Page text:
By Andy Jensen
The economics are simple. Even the most mathematically challenged contractor can understand the attraction. But lest we keep anyone in the dark, let’s review:
A contractor’s best friend is a cordless driver, be it Milwaukee, DeWalt, or Bosch—it’s a personal choice. Fully charged, let’s say a DeWalt can put down 100 wallboard screws with one charge. Now, if a contractor can get another 40 screws out of the same charge, what happens?
Those 40 additional screws create a domino effect: Less time spent changing batteries; less batteries to buy; less batteries to charge; and certainly, increased productivity.
The single battery pack that came with the DeWalt out of the box was just one of hundreds of thousands built in one Asian facility in a day or two. And it was built by a contractor supplying the same basic battery to several other hand tool manufacturers. Bottom line: there’s nothing special about that battery. If that battery were a college football player, they’d miss the NFL the draft.
Just ask Richard Price, a man with more than 30 years of invaluable battery wisdom. With his partner, Frank Ineman, he’s rebuilding battery packs for companies all over North America. “What you get in the box is mediocre,” he says. “But I can take that same battery, rebuild it, make it last much longer, make the customer that much more productive. And I can charge more for the rebuild than buying a new battery because the increase in productivity more than covers the cost of the rebuild. Our customers walk out of our shop with a happy story. It’s the best source of advertising for us.”
Frank and Richard’s story is classic American literature. Working for a battery company in the late 1990’s, the two were co-workers at the time, making a living selling car batteries to garages and dealerships. “We were actually doing very well,” Richard remembers. “Between Frank and I we were helping the owner of the company live pretty handsomely. So well, in fact, that he calls me up and says, ‘I’m selling the company!’ Well, that could spell trouble for us. And it did. Shortly thereafter Frank and I are sitting outside the office, out of work. But we were hungry. And I said, ‘Frank, we don’t need him. We can do this ourselves.’ And we never looked back.”
The two formed a partnership, rented space, and named the company after Frank’s high school mascot: Bulldog Battery. “We thought it sounded like we meant business, that we had the tenacity to do whatever it takes to keep our customers happy,” Richard says with a smile. “So far, so good.”
From the very beginning, Frank and Richard vowed to treat their customers the way they would want to be treated. “We’ll carry a battery to the customer’s car, something you rarely see these days. We believe in offering a level of service and respect that you don’t see any more. Our honest and straightforward way of doing business is what wins over our customers.”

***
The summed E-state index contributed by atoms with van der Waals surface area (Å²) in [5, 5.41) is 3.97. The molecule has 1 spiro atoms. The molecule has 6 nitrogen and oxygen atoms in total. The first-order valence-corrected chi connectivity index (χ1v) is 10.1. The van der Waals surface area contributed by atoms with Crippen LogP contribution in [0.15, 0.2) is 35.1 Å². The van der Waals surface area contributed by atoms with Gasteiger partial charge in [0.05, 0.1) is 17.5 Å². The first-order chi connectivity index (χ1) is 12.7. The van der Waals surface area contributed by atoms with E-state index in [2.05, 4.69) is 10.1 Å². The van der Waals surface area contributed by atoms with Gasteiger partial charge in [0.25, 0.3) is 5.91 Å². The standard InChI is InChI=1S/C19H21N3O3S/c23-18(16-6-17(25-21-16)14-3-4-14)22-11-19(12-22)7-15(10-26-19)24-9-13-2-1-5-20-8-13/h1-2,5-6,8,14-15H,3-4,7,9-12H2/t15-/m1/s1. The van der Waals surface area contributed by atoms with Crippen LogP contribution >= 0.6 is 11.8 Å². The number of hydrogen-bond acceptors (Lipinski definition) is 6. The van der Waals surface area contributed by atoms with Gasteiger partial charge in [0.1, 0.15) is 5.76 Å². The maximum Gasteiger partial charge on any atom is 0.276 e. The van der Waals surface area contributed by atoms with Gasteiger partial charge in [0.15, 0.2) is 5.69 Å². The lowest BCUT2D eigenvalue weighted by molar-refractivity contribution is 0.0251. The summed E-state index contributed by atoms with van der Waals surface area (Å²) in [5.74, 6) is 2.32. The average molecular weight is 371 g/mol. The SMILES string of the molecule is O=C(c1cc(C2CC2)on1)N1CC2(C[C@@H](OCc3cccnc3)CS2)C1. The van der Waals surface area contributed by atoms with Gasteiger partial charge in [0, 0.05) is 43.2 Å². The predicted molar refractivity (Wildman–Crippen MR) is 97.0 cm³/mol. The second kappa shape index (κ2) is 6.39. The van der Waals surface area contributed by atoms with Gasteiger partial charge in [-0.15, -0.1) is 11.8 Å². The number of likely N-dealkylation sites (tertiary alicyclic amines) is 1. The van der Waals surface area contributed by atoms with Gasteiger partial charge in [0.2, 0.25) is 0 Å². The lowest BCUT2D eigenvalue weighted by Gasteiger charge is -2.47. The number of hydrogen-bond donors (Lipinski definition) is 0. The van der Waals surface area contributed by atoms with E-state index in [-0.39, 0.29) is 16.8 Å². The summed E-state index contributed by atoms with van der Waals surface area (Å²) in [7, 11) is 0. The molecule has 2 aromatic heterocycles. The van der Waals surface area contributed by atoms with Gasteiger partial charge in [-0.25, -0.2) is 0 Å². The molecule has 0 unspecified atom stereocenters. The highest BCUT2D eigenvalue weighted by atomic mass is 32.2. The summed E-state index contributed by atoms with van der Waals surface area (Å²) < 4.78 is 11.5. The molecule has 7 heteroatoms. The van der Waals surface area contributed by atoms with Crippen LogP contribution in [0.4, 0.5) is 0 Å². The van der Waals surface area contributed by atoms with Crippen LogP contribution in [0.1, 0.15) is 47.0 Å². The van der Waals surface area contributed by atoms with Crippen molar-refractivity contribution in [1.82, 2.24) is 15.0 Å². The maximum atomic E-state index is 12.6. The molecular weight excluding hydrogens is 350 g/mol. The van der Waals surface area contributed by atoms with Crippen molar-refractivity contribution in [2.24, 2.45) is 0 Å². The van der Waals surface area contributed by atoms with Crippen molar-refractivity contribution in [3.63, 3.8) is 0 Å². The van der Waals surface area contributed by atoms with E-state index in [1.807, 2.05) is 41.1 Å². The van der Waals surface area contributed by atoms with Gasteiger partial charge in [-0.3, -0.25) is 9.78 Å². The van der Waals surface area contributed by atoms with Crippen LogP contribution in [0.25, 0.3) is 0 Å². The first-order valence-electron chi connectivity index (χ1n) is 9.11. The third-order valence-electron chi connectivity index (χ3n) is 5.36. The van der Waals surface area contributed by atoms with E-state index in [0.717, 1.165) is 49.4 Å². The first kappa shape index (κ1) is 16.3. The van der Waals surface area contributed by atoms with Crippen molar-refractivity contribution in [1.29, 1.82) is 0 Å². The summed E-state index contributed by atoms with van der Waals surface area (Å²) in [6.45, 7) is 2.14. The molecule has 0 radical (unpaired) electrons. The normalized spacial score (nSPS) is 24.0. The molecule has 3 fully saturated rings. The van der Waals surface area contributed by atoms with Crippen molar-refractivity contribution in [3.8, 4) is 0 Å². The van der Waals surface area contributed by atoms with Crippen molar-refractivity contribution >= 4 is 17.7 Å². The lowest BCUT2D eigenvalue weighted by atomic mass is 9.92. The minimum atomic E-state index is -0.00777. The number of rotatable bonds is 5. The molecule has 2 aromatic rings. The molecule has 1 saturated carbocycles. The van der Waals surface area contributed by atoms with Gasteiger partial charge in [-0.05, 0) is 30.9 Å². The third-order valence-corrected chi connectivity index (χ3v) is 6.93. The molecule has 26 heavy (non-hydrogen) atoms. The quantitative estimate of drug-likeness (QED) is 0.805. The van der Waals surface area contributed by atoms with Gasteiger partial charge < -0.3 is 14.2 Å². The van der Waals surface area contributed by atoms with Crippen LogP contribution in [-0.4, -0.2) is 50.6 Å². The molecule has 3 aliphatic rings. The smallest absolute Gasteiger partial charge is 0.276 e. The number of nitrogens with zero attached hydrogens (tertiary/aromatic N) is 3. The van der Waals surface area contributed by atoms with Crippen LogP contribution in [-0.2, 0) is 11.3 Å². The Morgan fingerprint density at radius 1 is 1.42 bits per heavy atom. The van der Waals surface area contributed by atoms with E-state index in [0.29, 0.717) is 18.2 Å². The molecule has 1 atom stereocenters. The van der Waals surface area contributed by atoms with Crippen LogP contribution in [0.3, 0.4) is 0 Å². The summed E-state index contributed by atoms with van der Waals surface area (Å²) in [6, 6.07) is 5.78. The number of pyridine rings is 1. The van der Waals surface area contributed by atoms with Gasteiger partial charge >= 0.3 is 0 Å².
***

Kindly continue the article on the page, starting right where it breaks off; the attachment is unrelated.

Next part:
The focus on service has worked for Bulldog Battery. Growth has been steady and successful. The company began renting one suite, then two suites, then bought the building in order to accommodate their growth. With 9,000 square feet of space and 12 full-time employees, prospects for continued growth are very good.
Bulldog Battery is geared for servicing and solving battery challenges. Whether a customer needs a battery for a laptop, smartphone, electronics, or a custom battery, they can deliver. “We get phone calls from all over the country,” Richard says. “Just last week I got a call from a crane operator in New York. The manufacturer of the crane wanted thousands to replace a battery. We were able to fix it for a hundred dollars. So, he’s thrilled. And once we get a customer, they spread the word like wildfire.”
When it comes to batteries, Bulldog has learned that nothing is ever obsolete. Frank and Richard have accumulated the experience to wake up nearly any battery. The company starts with the battery framework. They almost always keep the framework but remove and recycle the interior. “We replace the inside components and are able to increase the run time,” Richard explains. “We make the battery better than it was.”
Bulldog Battery can work with any type of battery. And that’s what Richard enjoys about the battery business: never knowing what new battery challenge will walk through his door. For him, going to work is an adventure. “We are always tinkering to find ways to wake up a battery and save our customers money,” Richard says.
Micro welding is a crucial to Richard’s ability to find solutions regardless of the challenges that come through his door. A good battery has good energy transfer connections, and a reliable micro welder can make strong, repeatable welds that increase battery efficiency. Choosing the right micro welder that offers a balance between power, precision, and price is very important. More power allows for thicker tabs and connections. More precision allows for truly individualized weld settings based on the application needs. The purchase price of the welder will greatly affect the ROI and profitability of the investment. Luckily, Richard was able to find a micro welding solution that checked all three of these boxes: power, precision, and price.
“Our welders let us do things we couldn’t otherwise do,” Richard says pointing to his three Sunstone micro welders. Richard spouts off a long list of different types of batteries he works with, including the temperamental Li-ion. “With the right micro welding technology and skill set there’s not a battery in the world that makes me nervous. We are able to wake up any battery and make it run longer or make it more powerful thanks to having the right tools.”